Ward Room
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Judge Denies Request for New Blago Trial

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    NEWSLETTERS

    Connie Wilson discusses the classroom presentation that led Blagojevich jurors to ask for a new trial. (Published Monday, Dec 19, 2011)

    That was fast.

    Judge James Zagel on Monday quickly denied a request to consider a new trial for Rod Blagojevich.

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    [CHI] Blago Requests Colorado Prison
    Former Gov. Rod Blagojevich's attorneys asked that he serve his sentence at the Federal Correctional Institution in Englewood, Colo. (Published Tuesday, Dec 13, 2011)

    The motion filed by Blagojevich's attorneys hinged on the possibility jury forewoman Connie Wilson violated court rules by retaining a copy of her jury questionnaire and showing it to high school students. They said if Wilson did break Zagel's rules on confidentiality, Blagojevich deserves a new trial.

    Zagel called the idea "harebrained" and told the attorneys they drew "entirely inappropriate analogies." He said Wilson's actions came at a time when the juror was excused and that he never told her the questionnaires had to be kept confidential.

    Blagojevich: See You Soon

    [CHI] Blagojevich: See You Soon
    Former Gov. Rod Blagojevich quotes Rudyard Kipling in brief remarks to the media after he's sentenced to 14 years on corruption charges. (Published Tuesday, Jan 3, 2012)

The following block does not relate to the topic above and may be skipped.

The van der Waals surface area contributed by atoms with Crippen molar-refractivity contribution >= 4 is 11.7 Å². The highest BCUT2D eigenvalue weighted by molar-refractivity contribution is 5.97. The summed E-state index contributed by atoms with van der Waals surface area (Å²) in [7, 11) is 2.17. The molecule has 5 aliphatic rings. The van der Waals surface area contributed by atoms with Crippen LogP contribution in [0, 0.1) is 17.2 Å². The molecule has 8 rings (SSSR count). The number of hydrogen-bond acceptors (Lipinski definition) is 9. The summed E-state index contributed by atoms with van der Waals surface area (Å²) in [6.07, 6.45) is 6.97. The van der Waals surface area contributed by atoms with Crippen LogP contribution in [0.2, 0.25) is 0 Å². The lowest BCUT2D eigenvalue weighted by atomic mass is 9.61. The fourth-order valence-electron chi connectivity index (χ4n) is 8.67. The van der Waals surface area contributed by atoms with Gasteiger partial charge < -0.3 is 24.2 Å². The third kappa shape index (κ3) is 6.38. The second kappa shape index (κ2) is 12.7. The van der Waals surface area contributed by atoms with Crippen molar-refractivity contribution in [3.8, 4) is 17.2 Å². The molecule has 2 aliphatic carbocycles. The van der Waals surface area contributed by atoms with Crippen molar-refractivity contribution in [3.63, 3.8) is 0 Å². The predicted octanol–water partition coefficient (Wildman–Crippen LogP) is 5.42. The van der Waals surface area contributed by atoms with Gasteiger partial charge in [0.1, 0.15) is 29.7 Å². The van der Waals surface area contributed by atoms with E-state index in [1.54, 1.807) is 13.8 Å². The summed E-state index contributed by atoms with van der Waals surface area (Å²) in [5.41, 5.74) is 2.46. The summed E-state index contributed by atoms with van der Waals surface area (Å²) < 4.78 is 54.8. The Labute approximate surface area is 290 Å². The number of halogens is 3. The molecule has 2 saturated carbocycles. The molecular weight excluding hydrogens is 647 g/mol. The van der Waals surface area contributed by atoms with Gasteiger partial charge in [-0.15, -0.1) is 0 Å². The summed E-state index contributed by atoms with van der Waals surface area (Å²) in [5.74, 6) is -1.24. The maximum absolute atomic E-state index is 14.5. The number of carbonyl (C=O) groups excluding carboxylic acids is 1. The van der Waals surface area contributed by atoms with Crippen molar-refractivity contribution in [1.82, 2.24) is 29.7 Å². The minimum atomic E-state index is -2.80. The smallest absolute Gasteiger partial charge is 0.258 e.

"How you could have lawfully concluded that a juror is restrained from revealing these things is just beyond my imagination," Zagel said during a 10 a.m. hearing, even recommending attorney Lauren Kaeseberg submit a written apology to Wilson.

    "This motion was prepared without adequate thought," he said.

    Zagel instructed Blagojevich's attorneys to show why he shouldn't sanction the attorney who wrote the motion, noting the request smacks of retaliation against Zagel's sentence. The judge said he wants a written explanation that the motion was in good faith.

    After the hearing Kaeseberg said the motion was filed in good faith.

    "We believe in the motion," Kaeseberg said. "We still believe we were entitled to a hearing."

    Defense Attorney Aaron Goldstein said they asked for truth and didn't get it.

    "It's not necessarily an issue of harm," Goldstein said, "it's an issue of whether the rules were followed. ... What if she had obtained it during the trial, when she was specifically told she was not allowed to? We just don't know!"

    Goldstein said they plan to appeal Blago's conviction and said the attorneys are "talking it over" whether they'll issue Wilson an apology.

    Wilson's husband was in the courtroom for the hearing but denied comment. Wilson stayed home.

    Blagojevich was sentenced this month to 14 years in prison for corruption. Zagel last week granted a request from Blagojevich's attorneys to extend the former governor's prison reporting date by 30 days. His new date is March 15.